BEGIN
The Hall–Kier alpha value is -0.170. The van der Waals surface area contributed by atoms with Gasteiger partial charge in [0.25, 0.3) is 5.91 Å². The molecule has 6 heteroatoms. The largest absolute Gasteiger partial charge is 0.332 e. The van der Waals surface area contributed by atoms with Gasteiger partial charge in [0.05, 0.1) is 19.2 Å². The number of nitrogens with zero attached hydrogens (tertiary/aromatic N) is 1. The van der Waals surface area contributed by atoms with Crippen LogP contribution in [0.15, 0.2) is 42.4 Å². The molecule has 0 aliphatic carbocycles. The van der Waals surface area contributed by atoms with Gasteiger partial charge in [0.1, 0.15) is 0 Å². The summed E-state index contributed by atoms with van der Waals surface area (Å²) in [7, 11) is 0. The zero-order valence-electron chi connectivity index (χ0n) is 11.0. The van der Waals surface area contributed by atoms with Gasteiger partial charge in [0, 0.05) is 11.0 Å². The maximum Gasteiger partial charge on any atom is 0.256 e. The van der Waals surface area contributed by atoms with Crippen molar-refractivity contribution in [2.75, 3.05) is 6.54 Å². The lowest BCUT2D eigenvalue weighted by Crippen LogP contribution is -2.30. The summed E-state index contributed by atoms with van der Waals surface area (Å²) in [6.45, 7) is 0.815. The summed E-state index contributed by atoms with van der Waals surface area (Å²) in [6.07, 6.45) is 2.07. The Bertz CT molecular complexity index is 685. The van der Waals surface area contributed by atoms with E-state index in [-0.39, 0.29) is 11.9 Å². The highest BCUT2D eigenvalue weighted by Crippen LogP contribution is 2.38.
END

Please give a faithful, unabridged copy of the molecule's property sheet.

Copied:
The Hall–Kier alpha value is -0.170. The van der Waals surface area contributed by atoms with Gasteiger partial charge in [0.25, 0.3) is 5.91 Å². The molecule has 6 heteroatoms. The largest absolute Gasteiger partial charge is 0.332 e. The van der Waals surface area contributed by atoms with Gasteiger partial charge in [0.05, 0.1) is 19.2 Å². The number of nitrogens with zero attached hydrogens (tertiary/aromatic N) is 1. The van der Waals surface area contributed by atoms with Crippen LogP contribution in [0.15, 0.2) is 42.4 Å². The molecule has 0 aliphatic carbocycles. The van der Waals surface area contributed by atoms with Gasteiger partial charge in [0.1, 0.15) is 0 Å². The summed E-state index contributed by atoms with van der Waals surface area (Å²) in [7, 11) is 0. The zero-order valence-electron chi connectivity index (χ0n) is 11.0. The van der Waals surface area contributed by atoms with Gasteiger partial charge in [0, 0.05) is 11.0 Å². The maximum Gasteiger partial charge on any atom is 0.256 e. The van der Waals surface area contributed by atoms with Crippen molar-refractivity contribution in [2.75, 3.05) is 6.54 Å². The lowest BCUT2D eigenvalue weighted by Crippen LogP contribution is -2.30. The summed E-state index contributed by atoms with van der Waals surface area (Å²) in [6.45, 7) is 0.815. The summed E-state index contributed by atoms with van der Waals surface area (Å²) in [6.07, 6.45) is 2.07. The Bertz CT molecular complexity index is 685. The van der Waals surface area contributed by atoms with E-state index in [-0.39, 0.29) is 11.9 Å². The highest BCUT2D eigenvalue weighted by Crippen LogP contribution is 2.38.